Drama, Movie Reviews, Watch for free
The Jackie Robinson Story
Drama 1950 / 77 minutes Rating 7/10 This is the true story of the first black man to play Major League Baseball, made all the more interesting by...
Animated, Movie Reviews, Watch for free
Torchlighters: the Eric Liddell Story
Animated / Family 2007 / 31 minutes Rating: 6/10 Eric Liddell is best known for the stand he took to not compete in the 1924 Olympic 100-meter ra...
Family, Movie Reviews
Hans Brinker, or the Silver Skates
Family 90 min / 1962 Rating: 8/10 When Hans’ father is hurt repairing a dike, young Hans drops out of school to take care of his family. But th...
Documentary, Movie Reviews, Watch for free
Long Shot: The Kevin Laue Story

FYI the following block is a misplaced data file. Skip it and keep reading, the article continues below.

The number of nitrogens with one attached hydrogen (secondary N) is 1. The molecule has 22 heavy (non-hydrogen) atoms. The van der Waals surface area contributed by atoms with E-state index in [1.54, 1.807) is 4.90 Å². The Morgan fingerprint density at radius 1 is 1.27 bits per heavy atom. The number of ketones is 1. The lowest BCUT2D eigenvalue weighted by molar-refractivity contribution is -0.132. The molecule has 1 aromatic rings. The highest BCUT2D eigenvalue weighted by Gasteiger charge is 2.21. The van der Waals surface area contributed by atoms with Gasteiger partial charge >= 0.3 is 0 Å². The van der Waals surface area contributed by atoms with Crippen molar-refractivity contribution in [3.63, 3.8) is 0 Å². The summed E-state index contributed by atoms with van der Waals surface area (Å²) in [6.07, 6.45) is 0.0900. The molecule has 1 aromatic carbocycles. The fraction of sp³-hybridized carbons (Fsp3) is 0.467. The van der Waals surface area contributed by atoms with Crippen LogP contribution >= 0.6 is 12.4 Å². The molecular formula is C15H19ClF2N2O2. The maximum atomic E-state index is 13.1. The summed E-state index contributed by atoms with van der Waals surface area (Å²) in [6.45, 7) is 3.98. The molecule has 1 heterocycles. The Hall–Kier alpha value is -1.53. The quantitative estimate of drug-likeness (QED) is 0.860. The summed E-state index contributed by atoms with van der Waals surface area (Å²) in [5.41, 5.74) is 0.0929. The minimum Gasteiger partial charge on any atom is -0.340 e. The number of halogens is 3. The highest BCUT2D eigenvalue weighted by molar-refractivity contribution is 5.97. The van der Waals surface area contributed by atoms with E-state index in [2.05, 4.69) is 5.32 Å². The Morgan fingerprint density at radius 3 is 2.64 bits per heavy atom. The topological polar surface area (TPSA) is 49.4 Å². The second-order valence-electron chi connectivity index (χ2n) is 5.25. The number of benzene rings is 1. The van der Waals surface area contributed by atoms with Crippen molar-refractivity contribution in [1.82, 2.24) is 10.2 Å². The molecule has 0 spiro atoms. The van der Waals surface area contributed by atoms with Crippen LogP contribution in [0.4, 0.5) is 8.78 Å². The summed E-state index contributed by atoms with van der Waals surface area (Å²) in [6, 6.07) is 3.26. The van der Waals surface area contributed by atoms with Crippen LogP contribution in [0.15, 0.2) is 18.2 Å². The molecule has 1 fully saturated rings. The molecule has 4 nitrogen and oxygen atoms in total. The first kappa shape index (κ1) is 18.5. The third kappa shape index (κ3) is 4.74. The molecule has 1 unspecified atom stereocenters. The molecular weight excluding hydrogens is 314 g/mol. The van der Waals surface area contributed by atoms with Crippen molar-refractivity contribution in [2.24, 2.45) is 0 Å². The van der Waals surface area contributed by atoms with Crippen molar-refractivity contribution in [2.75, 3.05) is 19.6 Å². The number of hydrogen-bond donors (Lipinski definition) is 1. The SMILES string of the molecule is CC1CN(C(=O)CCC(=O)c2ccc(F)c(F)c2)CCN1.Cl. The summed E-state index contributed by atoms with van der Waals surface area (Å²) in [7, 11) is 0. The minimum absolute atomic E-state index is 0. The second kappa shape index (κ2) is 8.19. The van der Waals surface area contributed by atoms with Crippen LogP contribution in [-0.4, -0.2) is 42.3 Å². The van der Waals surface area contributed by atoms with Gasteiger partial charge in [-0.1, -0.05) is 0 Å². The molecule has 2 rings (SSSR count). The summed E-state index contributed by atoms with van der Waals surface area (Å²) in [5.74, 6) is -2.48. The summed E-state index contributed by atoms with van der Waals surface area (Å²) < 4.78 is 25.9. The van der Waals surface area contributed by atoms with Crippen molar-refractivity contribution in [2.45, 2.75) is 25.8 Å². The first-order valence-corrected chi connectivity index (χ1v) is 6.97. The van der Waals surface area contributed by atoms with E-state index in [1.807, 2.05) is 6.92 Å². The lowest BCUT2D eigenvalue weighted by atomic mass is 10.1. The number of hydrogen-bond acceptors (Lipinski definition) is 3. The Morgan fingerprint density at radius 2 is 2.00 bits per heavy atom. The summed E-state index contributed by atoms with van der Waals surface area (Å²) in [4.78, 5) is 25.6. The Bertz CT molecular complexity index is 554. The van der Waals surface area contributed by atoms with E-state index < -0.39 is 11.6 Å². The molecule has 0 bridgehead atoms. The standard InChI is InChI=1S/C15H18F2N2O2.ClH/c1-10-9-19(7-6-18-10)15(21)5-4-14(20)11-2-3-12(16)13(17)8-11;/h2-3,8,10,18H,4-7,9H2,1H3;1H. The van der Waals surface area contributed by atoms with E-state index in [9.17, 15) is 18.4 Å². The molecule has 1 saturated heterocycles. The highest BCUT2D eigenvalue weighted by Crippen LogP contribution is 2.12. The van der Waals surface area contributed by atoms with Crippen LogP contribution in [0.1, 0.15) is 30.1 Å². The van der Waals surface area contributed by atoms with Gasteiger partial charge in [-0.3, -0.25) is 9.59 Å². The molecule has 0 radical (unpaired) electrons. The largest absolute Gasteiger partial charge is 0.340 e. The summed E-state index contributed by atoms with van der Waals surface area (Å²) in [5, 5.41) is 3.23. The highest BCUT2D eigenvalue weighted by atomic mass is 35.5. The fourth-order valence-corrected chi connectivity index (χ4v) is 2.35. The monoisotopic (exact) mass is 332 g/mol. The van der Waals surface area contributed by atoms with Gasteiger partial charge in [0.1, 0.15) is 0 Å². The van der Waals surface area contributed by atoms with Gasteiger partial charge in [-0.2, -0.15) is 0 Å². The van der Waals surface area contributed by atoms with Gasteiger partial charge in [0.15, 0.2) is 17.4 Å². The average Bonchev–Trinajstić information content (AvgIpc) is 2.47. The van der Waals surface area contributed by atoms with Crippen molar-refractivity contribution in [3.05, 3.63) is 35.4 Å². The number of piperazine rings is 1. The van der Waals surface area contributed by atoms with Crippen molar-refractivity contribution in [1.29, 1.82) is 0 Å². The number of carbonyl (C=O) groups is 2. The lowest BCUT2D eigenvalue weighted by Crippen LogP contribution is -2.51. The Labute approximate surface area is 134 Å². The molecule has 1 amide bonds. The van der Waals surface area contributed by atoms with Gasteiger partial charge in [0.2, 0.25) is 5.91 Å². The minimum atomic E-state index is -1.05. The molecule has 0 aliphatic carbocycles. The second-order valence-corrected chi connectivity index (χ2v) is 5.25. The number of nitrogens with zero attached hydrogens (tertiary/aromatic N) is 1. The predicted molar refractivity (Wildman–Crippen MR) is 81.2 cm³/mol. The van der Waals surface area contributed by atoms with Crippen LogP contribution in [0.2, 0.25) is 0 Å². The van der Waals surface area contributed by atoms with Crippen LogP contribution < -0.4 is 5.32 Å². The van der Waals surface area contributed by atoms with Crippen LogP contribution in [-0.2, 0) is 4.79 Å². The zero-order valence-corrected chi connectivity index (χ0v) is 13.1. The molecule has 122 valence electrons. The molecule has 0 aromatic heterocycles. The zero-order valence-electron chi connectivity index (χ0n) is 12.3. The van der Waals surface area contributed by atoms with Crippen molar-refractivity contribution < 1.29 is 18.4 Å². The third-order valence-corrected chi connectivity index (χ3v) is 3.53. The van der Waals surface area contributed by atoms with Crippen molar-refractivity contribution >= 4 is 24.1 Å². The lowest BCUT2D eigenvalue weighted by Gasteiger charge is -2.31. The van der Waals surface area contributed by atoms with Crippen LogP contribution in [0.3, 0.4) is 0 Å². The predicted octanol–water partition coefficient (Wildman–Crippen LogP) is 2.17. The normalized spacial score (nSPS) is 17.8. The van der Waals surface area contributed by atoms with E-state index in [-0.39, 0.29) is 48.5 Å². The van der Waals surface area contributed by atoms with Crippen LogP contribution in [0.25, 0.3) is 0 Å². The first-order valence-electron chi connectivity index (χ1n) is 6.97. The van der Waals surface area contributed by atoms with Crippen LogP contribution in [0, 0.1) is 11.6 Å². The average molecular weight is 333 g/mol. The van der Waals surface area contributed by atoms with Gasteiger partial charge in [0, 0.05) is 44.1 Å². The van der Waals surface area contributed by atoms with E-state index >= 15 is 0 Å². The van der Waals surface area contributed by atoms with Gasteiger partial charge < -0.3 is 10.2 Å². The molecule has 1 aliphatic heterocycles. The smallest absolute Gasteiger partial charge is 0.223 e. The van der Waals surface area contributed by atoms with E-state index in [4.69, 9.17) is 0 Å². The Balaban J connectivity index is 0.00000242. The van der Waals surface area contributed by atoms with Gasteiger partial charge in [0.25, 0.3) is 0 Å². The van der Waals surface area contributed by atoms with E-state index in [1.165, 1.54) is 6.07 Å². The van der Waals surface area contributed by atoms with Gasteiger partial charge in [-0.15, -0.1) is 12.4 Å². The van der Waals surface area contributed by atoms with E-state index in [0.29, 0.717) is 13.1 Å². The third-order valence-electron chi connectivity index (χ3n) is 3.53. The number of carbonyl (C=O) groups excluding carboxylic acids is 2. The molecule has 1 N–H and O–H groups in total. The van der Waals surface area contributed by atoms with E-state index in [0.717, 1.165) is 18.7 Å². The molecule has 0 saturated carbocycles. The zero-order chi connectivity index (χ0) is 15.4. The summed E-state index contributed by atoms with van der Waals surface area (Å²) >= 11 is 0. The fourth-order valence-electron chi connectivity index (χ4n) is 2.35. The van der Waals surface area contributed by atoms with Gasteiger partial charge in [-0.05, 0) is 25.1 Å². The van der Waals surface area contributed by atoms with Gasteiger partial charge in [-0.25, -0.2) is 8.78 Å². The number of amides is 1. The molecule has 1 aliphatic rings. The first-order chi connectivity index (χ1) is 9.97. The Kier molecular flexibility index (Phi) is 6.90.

Documentary 91 minutes / 2012 Rating: 7/10 This is the amazing story of how a one-armed young man beats the odds to make it onto a Division 1 college basketball team. His disability alone would make Kevin Laue a "long shot" but then he also lost his dad at age 10. What the film celebrates is Laue's determination, but what it also captures is the enormous hole left when a father is missing. So much of what Laue does and wants to do is an effort to make his late father proud. Laue does have a father figure in the film, a fantastic high school coach in Patrick McKnight who was willing to just invest in the young man, and "put a foot in his butt" when Laue needed it. He also has a family that loves him, including a grandmother who calls him her "chickadee" and has to be in the running for his #1 fan. Cautions Language concerns would be a couple of f-bombs dropped by players and one "gosh." We see Kevin in the shower, shot from the other side of the somewhat opaque glass door so we don't see any details, but enough flesh-color to know he is naked. While the trailer below makes this look like more of an explicitly Christian film than it is - the Laues' trust in God only comes up in spots. And that's maybe the more notable caution: while the film highlights how important a father can be for a son, God isn't portrayed as nearly as significant. That might be more a matter of the filmmaker's editing decisions than the family's convictions, but either way it is an opportunity for a great discussion question for our kids: who do you think is being portrayed as the "god" – the most important person or thing? – in this film? Is it dads or God? Conclusion This is a fascinating film about young man who is admirable in many ways, and yet not so idealized here that he becomes fake and distant. It's a film that any sports fans and both parents and teens will enjoy. Check out the trailer below, and watch it for free here. ...